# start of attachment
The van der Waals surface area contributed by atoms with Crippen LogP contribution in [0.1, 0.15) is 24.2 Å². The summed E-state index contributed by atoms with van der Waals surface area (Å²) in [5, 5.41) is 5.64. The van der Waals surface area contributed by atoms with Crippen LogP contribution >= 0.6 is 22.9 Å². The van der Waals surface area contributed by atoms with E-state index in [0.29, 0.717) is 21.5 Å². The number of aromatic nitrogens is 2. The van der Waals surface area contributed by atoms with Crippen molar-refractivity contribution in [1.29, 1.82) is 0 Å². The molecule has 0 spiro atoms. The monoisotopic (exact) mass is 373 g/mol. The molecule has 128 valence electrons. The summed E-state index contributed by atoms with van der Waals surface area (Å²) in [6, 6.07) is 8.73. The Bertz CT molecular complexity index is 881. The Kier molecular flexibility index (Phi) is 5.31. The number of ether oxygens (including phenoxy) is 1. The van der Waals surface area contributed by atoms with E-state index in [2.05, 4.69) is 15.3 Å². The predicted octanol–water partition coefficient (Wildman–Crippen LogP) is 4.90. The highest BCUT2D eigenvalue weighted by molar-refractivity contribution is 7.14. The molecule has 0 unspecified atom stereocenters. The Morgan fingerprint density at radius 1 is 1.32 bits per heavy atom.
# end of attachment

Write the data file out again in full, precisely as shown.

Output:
The van der Waals surface area contributed by atoms with Crippen LogP contribution in [0.1, 0.15) is 24.2 Å². The summed E-state index contributed by atoms with van der Waals surface area (Å²) in [5, 5.41) is 5.64. The van der Waals surface area contributed by atoms with Crippen LogP contribution >= 0.6 is 22.9 Å². The van der Waals surface area contributed by atoms with E-state index in [0.29, 0.717) is 21.5 Å². The number of aromatic nitrogens is 2. The van der Waals surface area contributed by atoms with Crippen molar-refractivity contribution in [1.29, 1.82) is 0 Å². The molecule has 0 spiro atoms. The monoisotopic (exact) mass is 373 g/mol. The molecule has 128 valence electrons. The summed E-state index contributed by atoms with van der Waals surface area (Å²) in [6, 6.07) is 8.73. The Bertz CT molecular complexity index is 881. The Kier molecular flexibility index (Phi) is 5.31. The number of ether oxygens (including phenoxy) is 1. The van der Waals surface area contributed by atoms with E-state index in [2.05, 4.69) is 15.3 Å². The predicted octanol–water partition coefficient (Wildman–Crippen LogP) is 4.90. The highest BCUT2D eigenvalue weighted by molar-refractivity contribution is 7.14. The molecule has 0 unspecified atom stereocenters. The Morgan fingerprint density at radius 1 is 1.32 bits per heavy atom.